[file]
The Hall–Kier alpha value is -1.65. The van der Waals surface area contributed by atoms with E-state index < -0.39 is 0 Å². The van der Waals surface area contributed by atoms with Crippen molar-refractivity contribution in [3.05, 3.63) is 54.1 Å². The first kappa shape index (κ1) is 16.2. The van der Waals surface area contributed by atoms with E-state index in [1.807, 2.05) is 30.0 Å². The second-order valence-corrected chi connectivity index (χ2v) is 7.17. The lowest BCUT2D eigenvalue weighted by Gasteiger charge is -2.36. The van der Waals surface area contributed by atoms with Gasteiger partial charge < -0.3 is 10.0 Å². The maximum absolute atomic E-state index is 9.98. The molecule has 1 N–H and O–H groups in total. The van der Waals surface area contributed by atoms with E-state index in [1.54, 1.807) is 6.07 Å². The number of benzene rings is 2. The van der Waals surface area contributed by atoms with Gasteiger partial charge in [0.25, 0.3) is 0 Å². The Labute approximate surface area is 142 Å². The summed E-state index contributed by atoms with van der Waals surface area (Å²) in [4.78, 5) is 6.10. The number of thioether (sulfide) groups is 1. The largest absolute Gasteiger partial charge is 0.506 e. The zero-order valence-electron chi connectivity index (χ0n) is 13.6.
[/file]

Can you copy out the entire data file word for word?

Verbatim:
The Hall–Kier alpha value is -1.65. The van der Waals surface area contributed by atoms with E-state index < -0.39 is 0 Å². The van der Waals surface area contributed by atoms with Crippen molar-refractivity contribution in [3.05, 3.63) is 54.1 Å². The first kappa shape index (κ1) is 16.2. The van der Waals surface area contributed by atoms with E-state index in [1.807, 2.05) is 30.0 Å². The second-order valence-corrected chi connectivity index (χ2v) is 7.17. The lowest BCUT2D eigenvalue weighted by Gasteiger charge is -2.36. The van der Waals surface area contributed by atoms with Gasteiger partial charge < -0.3 is 10.0 Å². The maximum absolute atomic E-state index is 9.98. The molecule has 1 N–H and O–H groups in total. The van der Waals surface area contributed by atoms with E-state index in [1.54, 1.807) is 6.07 Å². The number of benzene rings is 2. The van der Waals surface area contributed by atoms with Gasteiger partial charge in [0.25, 0.3) is 0 Å². The Labute approximate surface area is 142 Å². The summed E-state index contributed by atoms with van der Waals surface area (Å²) in [4.78, 5) is 6.10. The number of thioether (sulfide) groups is 1. The largest absolute Gasteiger partial charge is 0.506 e. The zero-order valence-electron chi connectivity index (χ0n) is 13.6.